[Sidenote: Principles of Colonial Government.]

The principles on which Lord Elgin undertook to conduct the affairs of the colony were, that he should identify himself with no party, but make himself a mediator and moderator between the influential of all parties; that he should have no ministers who did not enjoy the confidence of the Assembly, or, in the last resort, of the people; and that he should not refuse his consent to any measure proposed by his Ministry, unless it were of an extreme party character, such as the Assembly or the people would be sure to disapprove.[4] Happily these principles were not, in Lord Elgin's case, of yesterday's growth. He had acted upon them, as far as was possible, even in Jamaica; and in their soundness as applied to a colony like Canada he had that firm faith, grounded on original conviction, which alone could have enabled him to maintain them, as he afterwards did, single-handed, in face of the most violent opposition, and in circumstances by which they were most severely tested.

[Sidenote: Crossing the Atlantic.]

It was fortunate that Lord Elgin had arranged to leave his bride in England, to follow at a less inclement season; for he had an unusually stormy passage across the Atlantic—'the worst passage the ship had ever made.'

Writing on the 16th of January to Lady Grey he says:

Hitherto we have had a very boisterous passage. On the 13th we had a hurricane, and were obliged to lie to—a rare occurrence with these vessels. It was almost impossible to be on deck, but I crept out of a hole for a short time, to behold the sea, which was truly grand in its wrath; the waves rolling mountains high, and the wind sweeping the foam off their crests, and driving it, together with the snow and sleet, almost horizontally over the ocean. We lay thus for some hours, our masts covered with snow, pitching and tossing, now in the trough of the sea, and now on the summit of the billows, without anxiety or alarm, so gallantly did our craft bear itself through these perils.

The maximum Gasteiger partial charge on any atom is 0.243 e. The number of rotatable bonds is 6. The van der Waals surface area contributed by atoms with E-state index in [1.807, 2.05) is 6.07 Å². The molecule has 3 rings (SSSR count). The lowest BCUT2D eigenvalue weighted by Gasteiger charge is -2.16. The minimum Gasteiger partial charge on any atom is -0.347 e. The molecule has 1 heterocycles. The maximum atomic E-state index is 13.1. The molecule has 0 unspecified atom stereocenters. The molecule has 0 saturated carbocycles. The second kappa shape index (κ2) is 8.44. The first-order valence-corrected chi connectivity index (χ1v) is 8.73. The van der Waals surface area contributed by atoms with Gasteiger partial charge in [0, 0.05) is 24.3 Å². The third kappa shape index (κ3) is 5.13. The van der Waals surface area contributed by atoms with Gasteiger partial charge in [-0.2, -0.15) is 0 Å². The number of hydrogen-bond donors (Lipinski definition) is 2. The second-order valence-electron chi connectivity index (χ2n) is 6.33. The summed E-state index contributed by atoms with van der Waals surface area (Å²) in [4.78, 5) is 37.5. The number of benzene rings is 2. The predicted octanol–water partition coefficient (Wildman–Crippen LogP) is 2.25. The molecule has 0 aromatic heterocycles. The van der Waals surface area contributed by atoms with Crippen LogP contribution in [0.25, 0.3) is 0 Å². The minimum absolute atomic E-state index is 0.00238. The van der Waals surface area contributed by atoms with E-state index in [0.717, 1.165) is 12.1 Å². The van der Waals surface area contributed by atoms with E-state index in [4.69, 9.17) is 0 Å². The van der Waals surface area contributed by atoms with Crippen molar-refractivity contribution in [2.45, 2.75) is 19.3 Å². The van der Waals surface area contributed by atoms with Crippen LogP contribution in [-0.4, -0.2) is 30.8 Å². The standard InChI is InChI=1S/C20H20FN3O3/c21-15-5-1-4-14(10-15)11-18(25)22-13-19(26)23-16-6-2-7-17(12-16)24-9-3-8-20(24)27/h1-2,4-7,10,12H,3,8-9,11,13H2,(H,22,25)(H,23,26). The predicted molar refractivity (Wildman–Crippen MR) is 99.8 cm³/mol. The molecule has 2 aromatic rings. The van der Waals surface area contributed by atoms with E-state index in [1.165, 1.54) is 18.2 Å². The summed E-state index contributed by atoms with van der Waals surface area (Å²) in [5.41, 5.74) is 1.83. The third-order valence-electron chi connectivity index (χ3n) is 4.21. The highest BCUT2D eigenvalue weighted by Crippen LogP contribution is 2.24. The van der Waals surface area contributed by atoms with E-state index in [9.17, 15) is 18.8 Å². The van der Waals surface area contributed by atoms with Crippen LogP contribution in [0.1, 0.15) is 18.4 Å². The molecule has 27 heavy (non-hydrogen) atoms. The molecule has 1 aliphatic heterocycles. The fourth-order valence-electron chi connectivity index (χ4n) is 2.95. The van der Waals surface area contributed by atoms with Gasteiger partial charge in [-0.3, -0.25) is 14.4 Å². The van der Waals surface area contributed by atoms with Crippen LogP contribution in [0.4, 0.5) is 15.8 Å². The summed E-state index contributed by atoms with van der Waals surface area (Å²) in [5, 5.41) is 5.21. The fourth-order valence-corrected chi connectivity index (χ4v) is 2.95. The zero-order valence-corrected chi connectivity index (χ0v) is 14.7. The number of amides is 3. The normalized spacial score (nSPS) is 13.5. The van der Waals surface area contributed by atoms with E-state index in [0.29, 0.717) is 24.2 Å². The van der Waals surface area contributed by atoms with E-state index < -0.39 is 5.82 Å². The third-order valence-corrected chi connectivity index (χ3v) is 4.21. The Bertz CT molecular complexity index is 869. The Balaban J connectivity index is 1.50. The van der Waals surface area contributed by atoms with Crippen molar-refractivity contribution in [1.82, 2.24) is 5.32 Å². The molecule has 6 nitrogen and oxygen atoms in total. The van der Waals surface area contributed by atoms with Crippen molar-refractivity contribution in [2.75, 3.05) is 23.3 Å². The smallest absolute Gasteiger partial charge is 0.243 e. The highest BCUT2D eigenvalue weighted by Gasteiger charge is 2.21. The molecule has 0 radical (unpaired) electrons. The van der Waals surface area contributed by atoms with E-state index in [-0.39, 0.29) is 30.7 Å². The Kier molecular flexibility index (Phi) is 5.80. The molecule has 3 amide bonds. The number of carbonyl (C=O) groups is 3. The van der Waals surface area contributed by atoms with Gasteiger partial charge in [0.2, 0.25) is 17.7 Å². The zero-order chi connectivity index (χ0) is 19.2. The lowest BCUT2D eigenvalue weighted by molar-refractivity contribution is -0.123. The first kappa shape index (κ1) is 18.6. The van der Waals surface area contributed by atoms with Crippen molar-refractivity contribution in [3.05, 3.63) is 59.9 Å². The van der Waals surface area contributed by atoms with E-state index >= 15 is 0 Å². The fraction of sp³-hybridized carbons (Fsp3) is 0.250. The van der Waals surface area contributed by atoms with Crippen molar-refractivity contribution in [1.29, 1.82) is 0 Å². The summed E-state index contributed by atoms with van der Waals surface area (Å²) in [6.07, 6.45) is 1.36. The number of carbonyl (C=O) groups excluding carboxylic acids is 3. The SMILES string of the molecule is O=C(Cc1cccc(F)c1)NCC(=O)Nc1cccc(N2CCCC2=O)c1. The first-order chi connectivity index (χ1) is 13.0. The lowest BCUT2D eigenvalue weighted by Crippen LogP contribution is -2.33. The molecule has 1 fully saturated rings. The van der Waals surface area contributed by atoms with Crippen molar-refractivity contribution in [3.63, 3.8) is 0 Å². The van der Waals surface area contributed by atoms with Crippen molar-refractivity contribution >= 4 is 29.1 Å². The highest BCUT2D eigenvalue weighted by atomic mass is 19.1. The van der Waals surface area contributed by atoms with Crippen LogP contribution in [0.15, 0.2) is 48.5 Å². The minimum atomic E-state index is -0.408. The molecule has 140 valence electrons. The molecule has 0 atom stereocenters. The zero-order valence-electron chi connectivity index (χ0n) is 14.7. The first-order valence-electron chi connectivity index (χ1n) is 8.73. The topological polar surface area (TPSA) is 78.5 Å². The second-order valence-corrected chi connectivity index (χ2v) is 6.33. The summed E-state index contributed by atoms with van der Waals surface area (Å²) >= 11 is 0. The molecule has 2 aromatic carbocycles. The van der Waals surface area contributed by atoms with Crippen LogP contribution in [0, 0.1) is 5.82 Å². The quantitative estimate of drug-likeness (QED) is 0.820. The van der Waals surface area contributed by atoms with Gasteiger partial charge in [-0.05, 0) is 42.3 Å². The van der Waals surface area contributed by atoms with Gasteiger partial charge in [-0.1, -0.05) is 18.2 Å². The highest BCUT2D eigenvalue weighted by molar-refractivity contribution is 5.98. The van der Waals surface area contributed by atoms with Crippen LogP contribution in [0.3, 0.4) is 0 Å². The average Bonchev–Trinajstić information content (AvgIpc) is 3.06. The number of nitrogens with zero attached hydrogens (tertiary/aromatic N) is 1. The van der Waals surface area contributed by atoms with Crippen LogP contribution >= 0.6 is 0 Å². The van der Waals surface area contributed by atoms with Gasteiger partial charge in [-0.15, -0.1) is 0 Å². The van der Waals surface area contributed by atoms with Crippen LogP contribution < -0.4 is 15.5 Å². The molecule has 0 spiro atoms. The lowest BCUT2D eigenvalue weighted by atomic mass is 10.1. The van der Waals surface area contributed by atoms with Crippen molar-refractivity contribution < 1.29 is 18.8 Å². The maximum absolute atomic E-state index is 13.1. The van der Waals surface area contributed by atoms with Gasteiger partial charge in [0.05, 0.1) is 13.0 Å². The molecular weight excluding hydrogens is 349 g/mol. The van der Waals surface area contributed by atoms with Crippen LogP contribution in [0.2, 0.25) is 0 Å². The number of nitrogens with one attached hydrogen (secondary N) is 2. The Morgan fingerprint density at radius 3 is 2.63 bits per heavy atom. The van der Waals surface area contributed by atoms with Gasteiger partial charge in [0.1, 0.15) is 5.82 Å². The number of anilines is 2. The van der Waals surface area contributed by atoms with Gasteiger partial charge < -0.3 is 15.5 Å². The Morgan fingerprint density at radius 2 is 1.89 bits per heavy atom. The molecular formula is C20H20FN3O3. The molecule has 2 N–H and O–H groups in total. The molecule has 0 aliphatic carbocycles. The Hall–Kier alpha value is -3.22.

The ship is very full, with half a million of specie, and a motley group of passengers: a Bishop, an ex-secretary of Legation and an ex-consul, both of the United States; a batch of Germans and of Frenchmen; a host of Yankees, the greater part being bearded, which is, I understand, characteristic of young America, particularly when it travels; some specimens of Nova Scotia, New Brunswick, Canada, and the Rocky Mountains, not to mention English and Scotch. Every now and then, at the most serious moments, sounds of uproarious mirth proceed from a party of Irish, who are playing antics in some corner of the ship. Considering that we are all hemmed in within the space of a few feet, and that it is the amusement of the great restless ocean to pitch us constantly into each other's arms, it is hard indeed if we do not pick up something new in the scramble.

[Sidenote: First impressions.]

On the 25th of January he landed at Boston, and proceeding next day by railway and sleigh, reached Montreal on the 29th. On the 31st he wrote from Monklands, the suburban residence of the governor, to Lady Elgin:—

Yesterday was my great day. I agreed to make my entrance to Montreal, for the purpose of being inaugurated. The morning was unpropitious. There had been a tremendous storm during the night, and the snow had drifted so much that it seemed doubtful whether a sleigh could go from hence to town (about four miles). I said that I had no notion of being deterred by weather. Accordingly, I got into a one-horse sleigh, with very small runners, which conveyed me to the entrance of the town, where I was met by the Mayor and Corporation with an address. I then got into Lord Cathcart's carriage, accompanied by the Mayor, and a long procession of carriages was formed. We drove slowly to the Government House (in the town), through a dense mass of people—all the societies, trades, &c., with their banners. Nothing could be more gratifying. After the swearing in, at which the public were present, the Mayor read another address from the inhabitants. To this I delivered a reply, which produced, I think, a considerable effect, and no little astonishment on some gentlemen who intended that I should say nothing. I have adopted frankly and unequivocally Lord Durham's view of government, and I think that I have done all that could be done to prevent its being perverted to vile purposes of faction.